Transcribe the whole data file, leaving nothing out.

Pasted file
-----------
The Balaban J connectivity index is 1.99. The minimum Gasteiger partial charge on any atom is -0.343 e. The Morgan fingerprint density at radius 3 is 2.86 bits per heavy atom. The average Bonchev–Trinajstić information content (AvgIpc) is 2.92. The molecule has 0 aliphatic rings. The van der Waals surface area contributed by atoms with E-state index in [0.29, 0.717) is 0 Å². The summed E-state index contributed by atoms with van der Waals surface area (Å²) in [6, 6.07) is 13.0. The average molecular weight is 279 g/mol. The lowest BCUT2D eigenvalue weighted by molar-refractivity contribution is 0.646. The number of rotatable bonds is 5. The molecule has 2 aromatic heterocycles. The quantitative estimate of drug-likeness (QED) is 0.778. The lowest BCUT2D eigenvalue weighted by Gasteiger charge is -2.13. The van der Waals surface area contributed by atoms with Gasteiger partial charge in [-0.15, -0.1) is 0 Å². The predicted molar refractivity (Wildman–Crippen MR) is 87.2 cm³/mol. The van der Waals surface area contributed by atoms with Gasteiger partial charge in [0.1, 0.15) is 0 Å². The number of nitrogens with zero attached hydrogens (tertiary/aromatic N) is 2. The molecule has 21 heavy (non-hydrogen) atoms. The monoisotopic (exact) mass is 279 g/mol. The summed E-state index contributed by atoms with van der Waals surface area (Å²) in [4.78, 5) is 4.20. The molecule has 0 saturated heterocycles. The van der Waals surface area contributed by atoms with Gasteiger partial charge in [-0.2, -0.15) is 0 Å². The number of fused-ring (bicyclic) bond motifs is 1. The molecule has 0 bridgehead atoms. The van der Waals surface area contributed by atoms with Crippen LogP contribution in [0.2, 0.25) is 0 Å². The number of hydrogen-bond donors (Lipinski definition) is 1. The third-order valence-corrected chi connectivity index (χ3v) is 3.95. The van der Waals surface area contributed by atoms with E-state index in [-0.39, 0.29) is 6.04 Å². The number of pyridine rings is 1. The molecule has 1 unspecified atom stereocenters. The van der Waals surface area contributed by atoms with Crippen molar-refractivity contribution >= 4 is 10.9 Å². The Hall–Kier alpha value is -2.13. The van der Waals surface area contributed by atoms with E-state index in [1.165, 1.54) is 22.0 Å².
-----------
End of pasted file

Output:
The Balaban J connectivity index is 1.99. The minimum Gasteiger partial charge on any atom is -0.343 e. The Morgan fingerprint density at radius 3 is 2.86 bits per heavy atom. The average Bonchev–Trinajstić information content (AvgIpc) is 2.92. The molecule has 0 aliphatic rings. The van der Waals surface area contributed by atoms with E-state index in [0.29, 0.717) is 0 Å². The summed E-state index contributed by atoms with van der Waals surface area (Å²) in [6, 6.07) is 13.0. The average molecular weight is 279 g/mol. The lowest BCUT2D eigenvalue weighted by molar-refractivity contribution is 0.646. The number of rotatable bonds is 5. The molecule has 2 aromatic heterocycles. The quantitative estimate of drug-likeness (QED) is 0.778. The lowest BCUT2D eigenvalue weighted by Gasteiger charge is -2.13. The van der Waals surface area contributed by atoms with Gasteiger partial charge in [-0.15, -0.1) is 0 Å². The predicted molar refractivity (Wildman–Crippen MR) is 87.2 cm³/mol. The van der Waals surface area contributed by atoms with Gasteiger partial charge in [0.1, 0.15) is 0 Å². The number of nitrogens with zero attached hydrogens (tertiary/aromatic N) is 2. The molecule has 21 heavy (non-hydrogen) atoms. The monoisotopic (exact) mass is 279 g/mol. The summed E-state index contributed by atoms with van der Waals surface area (Å²) in [4.78, 5) is 4.20. The molecule has 0 saturated heterocycles. The van der Waals surface area contributed by atoms with Gasteiger partial charge in [-0.2, -0.15) is 0 Å². The number of fused-ring (bicyclic) bond motifs is 1. The molecule has 0 bridgehead atoms. The van der Waals surface area contributed by atoms with Crippen LogP contribution in [0.2, 0.25) is 0 Å². The number of hydrogen-bond donors (Lipinski definition) is 1. The third-order valence-corrected chi connectivity index (χ3v) is 3.95. The van der Waals surface area contributed by atoms with E-state index in [-0.39, 0.29) is 6.04 Å². The number of pyridine rings is 1. The molecule has 1 unspecified atom stereocenters. The van der Waals surface area contributed by atoms with Crippen molar-refractivity contribution >= 4 is 10.9 Å². The Hall–Kier alpha value is -2.13. The van der Waals surface area contributed by atoms with E-state index in [1.165, 1.54) is 22.0 Å².